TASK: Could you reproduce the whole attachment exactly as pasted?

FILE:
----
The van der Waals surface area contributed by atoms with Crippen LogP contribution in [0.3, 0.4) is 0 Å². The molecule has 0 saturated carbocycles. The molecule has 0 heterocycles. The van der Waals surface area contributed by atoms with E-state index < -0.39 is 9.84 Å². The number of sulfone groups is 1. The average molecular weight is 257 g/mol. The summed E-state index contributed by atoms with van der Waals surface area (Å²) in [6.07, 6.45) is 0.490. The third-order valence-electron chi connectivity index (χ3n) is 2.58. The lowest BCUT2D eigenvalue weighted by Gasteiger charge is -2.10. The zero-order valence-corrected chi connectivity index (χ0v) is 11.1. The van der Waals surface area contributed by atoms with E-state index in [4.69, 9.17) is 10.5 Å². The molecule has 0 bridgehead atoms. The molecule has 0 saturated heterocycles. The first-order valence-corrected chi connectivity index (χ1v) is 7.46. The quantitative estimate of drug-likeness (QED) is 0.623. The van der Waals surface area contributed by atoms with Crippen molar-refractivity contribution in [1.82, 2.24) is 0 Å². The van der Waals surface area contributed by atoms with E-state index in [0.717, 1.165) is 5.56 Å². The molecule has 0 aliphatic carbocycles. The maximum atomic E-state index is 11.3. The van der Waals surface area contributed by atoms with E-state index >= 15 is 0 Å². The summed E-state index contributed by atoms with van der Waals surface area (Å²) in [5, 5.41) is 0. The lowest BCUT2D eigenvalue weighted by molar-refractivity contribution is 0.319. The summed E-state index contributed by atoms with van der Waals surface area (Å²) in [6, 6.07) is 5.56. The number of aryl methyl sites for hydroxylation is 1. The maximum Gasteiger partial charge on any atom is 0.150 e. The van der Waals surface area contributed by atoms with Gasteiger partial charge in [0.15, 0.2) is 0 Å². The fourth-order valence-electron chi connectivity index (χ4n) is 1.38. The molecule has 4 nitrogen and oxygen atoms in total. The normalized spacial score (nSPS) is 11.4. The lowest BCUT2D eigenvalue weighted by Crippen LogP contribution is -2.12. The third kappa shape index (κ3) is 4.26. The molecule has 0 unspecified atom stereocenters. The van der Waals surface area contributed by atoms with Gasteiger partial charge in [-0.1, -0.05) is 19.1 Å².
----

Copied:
The van der Waals surface area contributed by atoms with Crippen LogP contribution in [0.3, 0.4) is 0 Å². The molecule has 0 saturated carbocycles. The molecule has 0 heterocycles. The van der Waals surface area contributed by atoms with E-state index < -0.39 is 9.84 Å². The number of sulfone groups is 1. The average molecular weight is 257 g/mol. The summed E-state index contributed by atoms with van der Waals surface area (Å²) in [6.07, 6.45) is 0.490. The third-order valence-electron chi connectivity index (χ3n) is 2.58. The lowest BCUT2D eigenvalue weighted by Gasteiger charge is -2.10. The zero-order valence-corrected chi connectivity index (χ0v) is 11.1. The van der Waals surface area contributed by atoms with E-state index in [4.69, 9.17) is 10.5 Å². The molecule has 0 bridgehead atoms. The molecule has 0 saturated heterocycles. The first-order valence-corrected chi connectivity index (χ1v) is 7.46. The quantitative estimate of drug-likeness (QED) is 0.623. The van der Waals surface area contributed by atoms with Crippen molar-refractivity contribution in [1.82, 2.24) is 0 Å². The van der Waals surface area contributed by atoms with E-state index in [0.717, 1.165) is 5.56 Å². The molecule has 0 aliphatic carbocycles. The maximum atomic E-state index is 11.3. The van der Waals surface area contributed by atoms with E-state index >= 15 is 0 Å². The summed E-state index contributed by atoms with van der Waals surface area (Å²) in [5, 5.41) is 0. The lowest BCUT2D eigenvalue weighted by molar-refractivity contribution is 0.319. The summed E-state index contributed by atoms with van der Waals surface area (Å²) in [6, 6.07) is 5.56. The number of aryl methyl sites for hydroxylation is 1. The maximum Gasteiger partial charge on any atom is 0.150 e. The van der Waals surface area contributed by atoms with Gasteiger partial charge in [0.15, 0.2) is 0 Å². The fourth-order valence-electron chi connectivity index (χ4n) is 1.38. The molecule has 4 nitrogen and oxygen atoms in total. The normalized spacial score (nSPS) is 11.4. The lowest BCUT2D eigenvalue weighted by Crippen LogP contribution is -2.12. The third kappa shape index (κ3) is 4.26. The molecule has 0 unspecified atom stereocenters. The van der Waals surface area contributed by atoms with Gasteiger partial charge in [-0.1, -0.05) is 19.1 Å².